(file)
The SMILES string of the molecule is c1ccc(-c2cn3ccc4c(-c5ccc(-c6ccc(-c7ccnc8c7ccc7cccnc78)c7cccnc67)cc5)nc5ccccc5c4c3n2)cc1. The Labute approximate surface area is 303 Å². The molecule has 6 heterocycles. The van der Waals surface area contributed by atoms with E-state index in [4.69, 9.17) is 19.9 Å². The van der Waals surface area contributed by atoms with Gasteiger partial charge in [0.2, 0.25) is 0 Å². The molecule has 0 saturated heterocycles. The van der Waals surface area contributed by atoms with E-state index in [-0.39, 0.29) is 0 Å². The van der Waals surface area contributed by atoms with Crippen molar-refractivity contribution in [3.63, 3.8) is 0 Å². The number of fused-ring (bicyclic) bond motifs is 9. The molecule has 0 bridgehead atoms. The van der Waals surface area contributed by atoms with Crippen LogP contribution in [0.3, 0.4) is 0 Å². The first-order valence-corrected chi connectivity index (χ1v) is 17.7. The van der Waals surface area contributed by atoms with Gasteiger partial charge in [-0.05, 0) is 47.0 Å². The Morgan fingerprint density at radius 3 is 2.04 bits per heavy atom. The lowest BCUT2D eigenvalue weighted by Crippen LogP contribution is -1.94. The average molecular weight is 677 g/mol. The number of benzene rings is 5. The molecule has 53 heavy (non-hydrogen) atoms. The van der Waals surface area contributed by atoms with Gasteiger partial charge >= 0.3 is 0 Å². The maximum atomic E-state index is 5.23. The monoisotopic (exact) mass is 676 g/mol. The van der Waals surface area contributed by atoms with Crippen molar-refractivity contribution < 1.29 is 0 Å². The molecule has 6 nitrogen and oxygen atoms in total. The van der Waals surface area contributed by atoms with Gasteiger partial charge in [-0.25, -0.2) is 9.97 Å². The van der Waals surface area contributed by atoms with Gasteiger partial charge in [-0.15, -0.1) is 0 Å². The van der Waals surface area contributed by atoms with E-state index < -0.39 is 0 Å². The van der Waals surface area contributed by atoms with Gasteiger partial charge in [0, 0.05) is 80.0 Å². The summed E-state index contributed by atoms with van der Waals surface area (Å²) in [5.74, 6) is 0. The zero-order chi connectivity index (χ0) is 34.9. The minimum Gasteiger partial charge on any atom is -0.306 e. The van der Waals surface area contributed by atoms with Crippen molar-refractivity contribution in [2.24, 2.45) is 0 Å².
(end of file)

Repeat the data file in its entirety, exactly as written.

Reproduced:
The SMILES string of the molecule is c1ccc(-c2cn3ccc4c(-c5ccc(-c6ccc(-c7ccnc8c7ccc7cccnc78)c7cccnc67)cc5)nc5ccccc5c4c3n2)cc1. The Labute approximate surface area is 303 Å². The molecule has 6 heterocycles. The van der Waals surface area contributed by atoms with E-state index in [4.69, 9.17) is 19.9 Å². The van der Waals surface area contributed by atoms with Gasteiger partial charge in [0.2, 0.25) is 0 Å². The molecule has 0 saturated heterocycles. The van der Waals surface area contributed by atoms with E-state index in [-0.39, 0.29) is 0 Å². The van der Waals surface area contributed by atoms with Crippen molar-refractivity contribution in [3.63, 3.8) is 0 Å². The number of fused-ring (bicyclic) bond motifs is 9. The molecule has 0 bridgehead atoms. The van der Waals surface area contributed by atoms with Crippen LogP contribution in [0.3, 0.4) is 0 Å². The first-order valence-corrected chi connectivity index (χ1v) is 17.7. The van der Waals surface area contributed by atoms with Gasteiger partial charge in [-0.05, 0) is 47.0 Å². The Morgan fingerprint density at radius 3 is 2.04 bits per heavy atom. The lowest BCUT2D eigenvalue weighted by Crippen LogP contribution is -1.94. The average molecular weight is 677 g/mol. The number of benzene rings is 5. The molecule has 53 heavy (non-hydrogen) atoms. The van der Waals surface area contributed by atoms with Gasteiger partial charge >= 0.3 is 0 Å². The maximum atomic E-state index is 5.23. The monoisotopic (exact) mass is 676 g/mol. The van der Waals surface area contributed by atoms with Crippen molar-refractivity contribution < 1.29 is 0 Å². The molecule has 6 nitrogen and oxygen atoms in total. The van der Waals surface area contributed by atoms with Gasteiger partial charge in [-0.25, -0.2) is 9.97 Å². The van der Waals surface area contributed by atoms with Gasteiger partial charge in [-0.15, -0.1) is 0 Å². The van der Waals surface area contributed by atoms with E-state index < -0.39 is 0 Å². The van der Waals surface area contributed by atoms with Gasteiger partial charge in [0, 0.05) is 80.0 Å². The summed E-state index contributed by atoms with van der Waals surface area (Å²) in [5.74, 6) is 0. The zero-order chi connectivity index (χ0) is 34.9. The minimum Gasteiger partial charge on any atom is -0.306 e. The van der Waals surface area contributed by atoms with Crippen molar-refractivity contribution in [2.24, 2.45) is 0 Å².